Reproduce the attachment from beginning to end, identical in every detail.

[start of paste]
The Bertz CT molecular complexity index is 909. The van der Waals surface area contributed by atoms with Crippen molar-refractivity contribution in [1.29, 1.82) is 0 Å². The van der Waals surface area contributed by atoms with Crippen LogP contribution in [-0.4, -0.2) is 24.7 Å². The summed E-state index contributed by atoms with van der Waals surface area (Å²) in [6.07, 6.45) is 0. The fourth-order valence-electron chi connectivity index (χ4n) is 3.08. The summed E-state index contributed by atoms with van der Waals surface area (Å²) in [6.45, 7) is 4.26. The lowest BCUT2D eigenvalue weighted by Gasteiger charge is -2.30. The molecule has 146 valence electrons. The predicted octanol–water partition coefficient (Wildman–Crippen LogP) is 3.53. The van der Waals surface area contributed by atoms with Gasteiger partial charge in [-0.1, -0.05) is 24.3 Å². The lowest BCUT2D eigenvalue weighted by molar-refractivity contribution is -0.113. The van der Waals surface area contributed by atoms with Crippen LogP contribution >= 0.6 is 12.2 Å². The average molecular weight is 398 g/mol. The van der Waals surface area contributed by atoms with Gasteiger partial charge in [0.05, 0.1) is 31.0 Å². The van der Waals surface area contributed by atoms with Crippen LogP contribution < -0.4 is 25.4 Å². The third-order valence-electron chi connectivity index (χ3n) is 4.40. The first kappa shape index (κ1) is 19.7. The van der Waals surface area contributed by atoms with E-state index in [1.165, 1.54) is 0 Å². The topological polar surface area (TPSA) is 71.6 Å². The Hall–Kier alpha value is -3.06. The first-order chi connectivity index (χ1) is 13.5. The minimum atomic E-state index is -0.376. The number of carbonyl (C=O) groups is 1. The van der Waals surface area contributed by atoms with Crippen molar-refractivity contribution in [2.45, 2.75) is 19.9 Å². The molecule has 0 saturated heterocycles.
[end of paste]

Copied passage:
The Bertz CT molecular complexity index is 909. The van der Waals surface area contributed by atoms with Crippen molar-refractivity contribution in [1.29, 1.82) is 0 Å². The van der Waals surface area contributed by atoms with Crippen LogP contribution in [-0.4, -0.2) is 24.7 Å². The summed E-state index contributed by atoms with van der Waals surface area (Å²) in [6.07, 6.45) is 0. The fourth-order valence-electron chi connectivity index (χ4n) is 3.08. The summed E-state index contributed by atoms with van der Waals surface area (Å²) in [6.45, 7) is 4.26. The lowest BCUT2D eigenvalue weighted by Gasteiger charge is -2.30. The molecule has 146 valence electrons. The predicted octanol–water partition coefficient (Wildman–Crippen LogP) is 3.53. The van der Waals surface area contributed by atoms with Gasteiger partial charge in [-0.1, -0.05) is 24.3 Å². The lowest BCUT2D eigenvalue weighted by molar-refractivity contribution is -0.113. The van der Waals surface area contributed by atoms with Crippen LogP contribution >= 0.6 is 12.2 Å². The average molecular weight is 398 g/mol. The van der Waals surface area contributed by atoms with Gasteiger partial charge in [0.05, 0.1) is 31.0 Å². The van der Waals surface area contributed by atoms with Crippen LogP contribution < -0.4 is 25.4 Å². The third-order valence-electron chi connectivity index (χ3n) is 4.40. The first kappa shape index (κ1) is 19.7. The van der Waals surface area contributed by atoms with E-state index in [1.165, 1.54) is 0 Å². The topological polar surface area (TPSA) is 71.6 Å². The Hall–Kier alpha value is -3.06. The first-order chi connectivity index (χ1) is 13.5. The minimum atomic E-state index is -0.376. The number of carbonyl (C=O) groups is 1. The van der Waals surface area contributed by atoms with Crippen molar-refractivity contribution in [2.45, 2.75) is 19.9 Å². The molecule has 0 saturated heterocycles.